Department of Biochemistry, Microbiology and Immunology
University of Ottawa Faculty of Medicine
United States of America
Dr Marc-André Langlois discusses his research into the immune response to retroviruses, as well as his new technique for screening DNA for rare mutated proviral sequences. International Innovation. Laboratory of Molecular Virology and Intrinsic Immunity Intrinsic immunity represents the collection of continuously active mechanisms that protect a host from viral pathogens. This unique feature of intrinsic immunity sets it apart from conventional adaptive and innate immune responses in that it does not require priming by the recognition of viral epitopes or pathogen associated molecular patterns (PAMPS), nor does it require a downstream cascade of signaling events. Host-encoded intrinsic restriction factors are proteins that constitute the first line of defense against viral pathogens. Retroviruses pose a unique threat because they permanently insert their genetic material into the genome of their host during the infection. In addition to the disease that may be caused by the virus, integration can lead to gene deregulation and cancer. APOBEC3 proteins are potent intrinsic restriction factors expressed in lymphocytes, macrophages and dendritic cells, all of which play important roles in the infection cycle of retroviruses. Humans express 7 APOBEC3 proteins with APOBEC3G (A3G) being the best-studied member of the APOBEC3 family. To prevent the spread of retroviruses, A3G can mutate retroviral DNA prior to its integration into the host’s genome. A3G can also inhibit the early stages of the retroviral infection by hindering replication and preventing retroviral integration. The sum of these antiviral effects will result in a dramatic decrease in viral DNA being integrated into the host’s genome and in damage to the genetic code of progeny retroviruses that have come into contact with A3G.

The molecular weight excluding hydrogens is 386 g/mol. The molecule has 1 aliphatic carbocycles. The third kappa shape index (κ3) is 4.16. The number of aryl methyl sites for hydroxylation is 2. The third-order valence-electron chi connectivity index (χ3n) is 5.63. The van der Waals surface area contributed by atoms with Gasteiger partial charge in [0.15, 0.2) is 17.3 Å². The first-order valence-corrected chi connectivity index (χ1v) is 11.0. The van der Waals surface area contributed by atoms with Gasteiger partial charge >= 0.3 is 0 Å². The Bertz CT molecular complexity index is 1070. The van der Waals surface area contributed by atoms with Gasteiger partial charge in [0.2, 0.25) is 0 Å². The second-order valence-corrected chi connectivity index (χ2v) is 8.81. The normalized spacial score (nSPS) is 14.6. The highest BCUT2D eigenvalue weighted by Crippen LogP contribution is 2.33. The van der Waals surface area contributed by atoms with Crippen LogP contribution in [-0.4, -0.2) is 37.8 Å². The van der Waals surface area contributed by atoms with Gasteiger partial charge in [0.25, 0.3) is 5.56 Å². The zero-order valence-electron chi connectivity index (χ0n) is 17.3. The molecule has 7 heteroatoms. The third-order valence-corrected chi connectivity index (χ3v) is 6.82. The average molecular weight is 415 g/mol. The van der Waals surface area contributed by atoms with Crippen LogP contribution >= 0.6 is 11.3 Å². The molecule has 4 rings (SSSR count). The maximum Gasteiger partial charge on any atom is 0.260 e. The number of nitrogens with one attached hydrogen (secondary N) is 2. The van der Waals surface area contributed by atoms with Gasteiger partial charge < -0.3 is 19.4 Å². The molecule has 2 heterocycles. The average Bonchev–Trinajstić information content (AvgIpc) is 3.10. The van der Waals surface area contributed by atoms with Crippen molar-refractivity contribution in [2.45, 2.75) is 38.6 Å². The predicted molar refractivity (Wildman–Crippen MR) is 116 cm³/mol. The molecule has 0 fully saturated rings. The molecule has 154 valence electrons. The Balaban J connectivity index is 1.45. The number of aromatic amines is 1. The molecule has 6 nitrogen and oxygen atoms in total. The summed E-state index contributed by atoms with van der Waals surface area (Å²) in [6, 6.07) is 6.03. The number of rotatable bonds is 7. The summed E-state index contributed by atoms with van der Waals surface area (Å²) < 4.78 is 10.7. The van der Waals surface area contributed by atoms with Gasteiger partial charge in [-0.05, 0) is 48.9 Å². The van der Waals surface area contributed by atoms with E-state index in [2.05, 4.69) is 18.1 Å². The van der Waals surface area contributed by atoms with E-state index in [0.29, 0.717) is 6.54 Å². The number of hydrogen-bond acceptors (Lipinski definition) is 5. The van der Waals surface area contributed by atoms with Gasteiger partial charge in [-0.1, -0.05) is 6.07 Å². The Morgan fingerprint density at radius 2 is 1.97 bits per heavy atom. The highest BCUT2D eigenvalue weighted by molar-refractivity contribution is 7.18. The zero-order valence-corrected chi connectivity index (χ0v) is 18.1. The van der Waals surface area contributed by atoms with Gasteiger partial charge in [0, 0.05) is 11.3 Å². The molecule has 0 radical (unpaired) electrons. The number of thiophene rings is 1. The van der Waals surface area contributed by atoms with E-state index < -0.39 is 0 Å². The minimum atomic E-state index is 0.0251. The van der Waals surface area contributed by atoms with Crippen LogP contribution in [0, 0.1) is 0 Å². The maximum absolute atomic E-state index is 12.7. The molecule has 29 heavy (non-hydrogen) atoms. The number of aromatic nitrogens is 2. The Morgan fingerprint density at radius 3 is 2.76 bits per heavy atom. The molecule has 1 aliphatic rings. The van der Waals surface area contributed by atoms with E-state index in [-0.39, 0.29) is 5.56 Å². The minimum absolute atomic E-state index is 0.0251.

Retroviruses HIV APOBEC3G Molecular Virology Intrinsic Immunity Retroviral Restriction Factors Flow virometry Microbiology